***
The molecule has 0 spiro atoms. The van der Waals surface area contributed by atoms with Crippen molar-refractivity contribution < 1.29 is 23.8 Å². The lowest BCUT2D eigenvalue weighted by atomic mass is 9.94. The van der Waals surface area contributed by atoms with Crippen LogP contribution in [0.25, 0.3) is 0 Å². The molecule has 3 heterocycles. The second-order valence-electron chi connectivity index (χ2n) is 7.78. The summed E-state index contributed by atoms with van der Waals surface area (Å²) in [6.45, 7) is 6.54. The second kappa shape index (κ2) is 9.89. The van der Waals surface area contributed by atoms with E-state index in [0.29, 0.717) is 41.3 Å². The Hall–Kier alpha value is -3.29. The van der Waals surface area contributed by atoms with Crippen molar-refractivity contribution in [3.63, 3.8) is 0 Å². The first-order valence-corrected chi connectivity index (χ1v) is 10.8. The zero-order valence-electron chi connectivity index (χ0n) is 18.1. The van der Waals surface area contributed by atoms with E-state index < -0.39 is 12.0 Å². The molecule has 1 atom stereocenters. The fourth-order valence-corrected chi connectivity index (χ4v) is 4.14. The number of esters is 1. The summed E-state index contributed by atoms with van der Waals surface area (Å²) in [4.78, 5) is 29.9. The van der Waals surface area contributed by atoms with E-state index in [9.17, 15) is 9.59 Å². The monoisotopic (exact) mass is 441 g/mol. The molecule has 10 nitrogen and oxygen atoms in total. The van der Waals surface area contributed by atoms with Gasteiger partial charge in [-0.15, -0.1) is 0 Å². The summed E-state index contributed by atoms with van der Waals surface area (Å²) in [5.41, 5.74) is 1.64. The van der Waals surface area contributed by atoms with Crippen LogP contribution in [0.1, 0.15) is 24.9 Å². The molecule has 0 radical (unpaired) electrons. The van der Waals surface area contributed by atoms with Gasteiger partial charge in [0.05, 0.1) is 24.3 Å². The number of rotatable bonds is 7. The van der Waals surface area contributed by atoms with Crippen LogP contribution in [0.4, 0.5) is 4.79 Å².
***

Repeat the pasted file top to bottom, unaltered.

The molecule has 0 spiro atoms. The van der Waals surface area contributed by atoms with Crippen molar-refractivity contribution < 1.29 is 23.8 Å². The lowest BCUT2D eigenvalue weighted by atomic mass is 9.94. The van der Waals surface area contributed by atoms with Crippen LogP contribution in [0.25, 0.3) is 0 Å². The molecule has 3 heterocycles. The second-order valence-electron chi connectivity index (χ2n) is 7.78. The summed E-state index contributed by atoms with van der Waals surface area (Å²) in [6.45, 7) is 6.54. The second kappa shape index (κ2) is 9.89. The van der Waals surface area contributed by atoms with E-state index in [0.29, 0.717) is 41.3 Å². The Hall–Kier alpha value is -3.29. The van der Waals surface area contributed by atoms with Crippen molar-refractivity contribution in [3.63, 3.8) is 0 Å². The first-order valence-corrected chi connectivity index (χ1v) is 10.8. The zero-order valence-electron chi connectivity index (χ0n) is 18.1. The van der Waals surface area contributed by atoms with E-state index < -0.39 is 12.0 Å². The molecule has 1 atom stereocenters. The fourth-order valence-corrected chi connectivity index (χ4v) is 4.14. The number of esters is 1. The summed E-state index contributed by atoms with van der Waals surface area (Å²) in [4.78, 5) is 29.9. The van der Waals surface area contributed by atoms with E-state index in [9.17, 15) is 9.59 Å². The monoisotopic (exact) mass is 441 g/mol. The molecule has 10 nitrogen and oxygen atoms in total. The van der Waals surface area contributed by atoms with Gasteiger partial charge in [-0.15, -0.1) is 0 Å². The summed E-state index contributed by atoms with van der Waals surface area (Å²) in [5.41, 5.74) is 1.64. The van der Waals surface area contributed by atoms with Crippen LogP contribution in [0.1, 0.15) is 24.9 Å². The molecule has 0 radical (unpaired) electrons. The van der Waals surface area contributed by atoms with Gasteiger partial charge in [0.05, 0.1) is 24.3 Å². The number of rotatable bonds is 7. The van der Waals surface area contributed by atoms with Crippen LogP contribution in [0.4, 0.5) is 4.79 Å².